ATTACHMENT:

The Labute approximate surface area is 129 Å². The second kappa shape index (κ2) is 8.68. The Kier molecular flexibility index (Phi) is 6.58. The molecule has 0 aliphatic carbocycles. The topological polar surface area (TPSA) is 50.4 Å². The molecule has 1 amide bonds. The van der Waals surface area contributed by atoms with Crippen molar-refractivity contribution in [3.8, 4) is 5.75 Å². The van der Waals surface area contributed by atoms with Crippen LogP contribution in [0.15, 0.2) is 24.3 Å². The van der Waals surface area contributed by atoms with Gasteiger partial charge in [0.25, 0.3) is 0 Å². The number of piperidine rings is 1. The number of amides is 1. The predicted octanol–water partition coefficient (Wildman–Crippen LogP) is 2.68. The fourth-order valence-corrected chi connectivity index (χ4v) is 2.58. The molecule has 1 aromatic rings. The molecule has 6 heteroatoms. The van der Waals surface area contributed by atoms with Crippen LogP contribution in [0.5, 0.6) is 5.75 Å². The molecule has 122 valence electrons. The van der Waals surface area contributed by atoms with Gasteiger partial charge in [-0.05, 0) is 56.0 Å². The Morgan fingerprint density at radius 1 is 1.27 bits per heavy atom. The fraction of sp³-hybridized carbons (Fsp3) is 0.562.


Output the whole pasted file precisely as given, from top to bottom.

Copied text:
The Labute approximate surface area is 129 Å². The second kappa shape index (κ2) is 8.68. The Kier molecular flexibility index (Phi) is 6.58. The molecule has 0 aliphatic carbocycles. The topological polar surface area (TPSA) is 50.4 Å². The molecule has 1 amide bonds. The van der Waals surface area contributed by atoms with Crippen molar-refractivity contribution in [3.8, 4) is 5.75 Å². The van der Waals surface area contributed by atoms with Crippen LogP contribution in [0.15, 0.2) is 24.3 Å². The van der Waals surface area contributed by atoms with Gasteiger partial charge in [0.25, 0.3) is 0 Å². The number of piperidine rings is 1. The number of amides is 1. The predicted octanol–water partition coefficient (Wildman–Crippen LogP) is 2.68. The fourth-order valence-corrected chi connectivity index (χ4v) is 2.58. The molecule has 1 aromatic rings. The molecule has 6 heteroatoms. The van der Waals surface area contributed by atoms with Crippen LogP contribution in [0.5, 0.6) is 5.75 Å². The molecule has 122 valence electrons. The van der Waals surface area contributed by atoms with Gasteiger partial charge in [-0.05, 0) is 56.0 Å². The Morgan fingerprint density at radius 1 is 1.27 bits per heavy atom. The fraction of sp³-hybridized carbons (Fsp3) is 0.562.